With different shades of lavender, pink, purple and red, the crape myrtle is a popular flowering tree.
Blooming between June and September in the Southern landscapes, crape myrtles can brighten up a garden. Even the white ones put on a beautiful show when placed against darker contrasting plants.
Crape myrtles are planted in the South for their fast growth, drought tolerance, cold hardiness and brilliant flowering qualities. Many varieties of this beautiful ornamental may grow to a maximum of 3 feet, while others can grow 20 feet in height.
Crape myrtles can be used as a single specimen tree or grouped together as accent trees or shrubs. Large varieties such as Carolina beauty, dynamite and Natchez can grow up to 20-plus feet.
The more compact dwarf varieties such as centennial and Seminole will grow between 3 and 5 feet. These dwarf varieties will fit into a smaller landscape area such as a small flowerbed or along a driveway or beside a mailbox.
But how do you keep your crape myrtles in tiptop shape during the summer and fall?
Crape myrtles will grow well in different soils. However, they grow best in well-drained amended soil and in full or part sun.
Mulching with a 3- to 4-foot ring around the base of the tree will help retain moisture and protect the tree from possible lawn equipment damage.
After planting, make sure it is watered every two to three days for the first six weeks. After flowering occurs, remove old bloom pods to encourage increased flowering.
Frequent, light applications of a balanced fertilizer such as 8-8-8 or 10-10-10 will get a newly planted tree or shrub off to a good start. Established trees should receive a half cup of fertilizer per plant every six to eight weeks during the growing season. Larger trees should be fertilized in spring and late summer.
Prune the crape myrtle to shape in the winter. I prefer a more natural type shape, while others like to prune from the bottom up, creating a full shape at the top.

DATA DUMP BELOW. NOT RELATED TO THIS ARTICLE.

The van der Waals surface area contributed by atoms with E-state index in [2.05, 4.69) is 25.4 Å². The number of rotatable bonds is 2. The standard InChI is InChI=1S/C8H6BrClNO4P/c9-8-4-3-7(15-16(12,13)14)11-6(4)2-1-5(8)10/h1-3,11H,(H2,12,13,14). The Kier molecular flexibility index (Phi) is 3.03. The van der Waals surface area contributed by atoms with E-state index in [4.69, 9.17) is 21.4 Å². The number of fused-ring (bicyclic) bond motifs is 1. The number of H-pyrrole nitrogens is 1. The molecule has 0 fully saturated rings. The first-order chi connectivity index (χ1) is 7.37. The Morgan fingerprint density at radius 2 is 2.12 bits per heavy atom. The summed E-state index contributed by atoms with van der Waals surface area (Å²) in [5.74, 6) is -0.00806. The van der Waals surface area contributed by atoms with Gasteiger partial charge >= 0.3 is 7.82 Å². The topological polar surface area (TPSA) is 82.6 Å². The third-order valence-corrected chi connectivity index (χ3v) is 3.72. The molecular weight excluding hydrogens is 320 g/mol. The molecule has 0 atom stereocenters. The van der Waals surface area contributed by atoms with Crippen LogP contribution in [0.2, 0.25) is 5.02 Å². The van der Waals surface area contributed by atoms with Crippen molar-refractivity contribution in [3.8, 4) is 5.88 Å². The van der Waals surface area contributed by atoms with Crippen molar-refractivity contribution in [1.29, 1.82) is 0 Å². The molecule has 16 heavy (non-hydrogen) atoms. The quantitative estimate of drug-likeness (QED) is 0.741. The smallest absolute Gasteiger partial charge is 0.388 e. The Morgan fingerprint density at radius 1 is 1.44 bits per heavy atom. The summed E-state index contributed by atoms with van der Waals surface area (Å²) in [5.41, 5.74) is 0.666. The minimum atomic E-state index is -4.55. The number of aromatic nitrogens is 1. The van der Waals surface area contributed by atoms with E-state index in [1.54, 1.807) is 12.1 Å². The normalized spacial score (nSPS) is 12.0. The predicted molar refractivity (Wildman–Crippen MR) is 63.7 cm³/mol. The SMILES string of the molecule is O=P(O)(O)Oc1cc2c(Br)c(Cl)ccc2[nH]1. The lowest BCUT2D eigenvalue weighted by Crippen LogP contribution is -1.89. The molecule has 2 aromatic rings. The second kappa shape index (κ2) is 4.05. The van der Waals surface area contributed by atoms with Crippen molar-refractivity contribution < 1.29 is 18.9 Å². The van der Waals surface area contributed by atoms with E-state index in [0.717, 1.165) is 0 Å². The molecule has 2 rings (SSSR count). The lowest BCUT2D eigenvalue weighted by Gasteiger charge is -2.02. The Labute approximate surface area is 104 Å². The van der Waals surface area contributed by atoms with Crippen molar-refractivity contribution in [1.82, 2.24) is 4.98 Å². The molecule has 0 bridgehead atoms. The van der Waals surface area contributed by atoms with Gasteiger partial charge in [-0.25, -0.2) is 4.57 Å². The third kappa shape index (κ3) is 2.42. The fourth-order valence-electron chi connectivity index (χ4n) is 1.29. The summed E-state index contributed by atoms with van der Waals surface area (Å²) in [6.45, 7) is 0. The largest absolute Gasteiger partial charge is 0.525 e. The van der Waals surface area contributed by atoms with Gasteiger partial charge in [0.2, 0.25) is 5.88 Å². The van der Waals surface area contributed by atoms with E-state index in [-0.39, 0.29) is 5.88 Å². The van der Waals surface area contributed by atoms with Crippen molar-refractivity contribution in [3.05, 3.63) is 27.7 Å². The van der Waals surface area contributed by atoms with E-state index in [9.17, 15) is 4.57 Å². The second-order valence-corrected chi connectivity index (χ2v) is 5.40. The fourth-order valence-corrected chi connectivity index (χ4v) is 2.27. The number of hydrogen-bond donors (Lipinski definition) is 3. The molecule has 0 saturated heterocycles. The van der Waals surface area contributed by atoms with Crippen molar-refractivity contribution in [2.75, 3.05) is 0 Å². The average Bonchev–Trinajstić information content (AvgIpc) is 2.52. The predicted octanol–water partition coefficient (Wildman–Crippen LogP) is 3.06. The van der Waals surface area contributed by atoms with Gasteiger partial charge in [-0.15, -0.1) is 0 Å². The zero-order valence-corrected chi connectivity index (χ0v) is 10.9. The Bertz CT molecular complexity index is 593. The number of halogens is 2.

Some common crape myrtle problems include powdery mildew disease. This is a fungus that produces a white powder on buds and leaves, causing leaf distortion and flower malformation. This malady usually occurs in humid weather and areas with poor air circulation. Spray the trees with a broad spectrum fungicide as directed on the label.
Root rot is another disease that attacks the root and is caused by excessive moisture. Make sure the plants are placed in an area that drains well.
Aphids (sucking insects) and Japanese beetles can attack new growth and flower buds, distorting leaves and flowers. Spray the trees with insecticidal soap or use a systemic bug killer that can be watered into the ground. Carbaryl (Sevin) is another option.
So, if you are looking for an attractive fast-growing, flowering tree, the crape myrtle is the way to go. Most certainly one will be in your favorite color.
Wanda Cannon serves as Master Gardener coordinator and horticulture assistant for the UGA Cooperative Extension office in Hall County. Contact her at 770-535-8293 or firstname.lastname@example.org. Her column appears biweekly and on gainesvilletimes.com/life.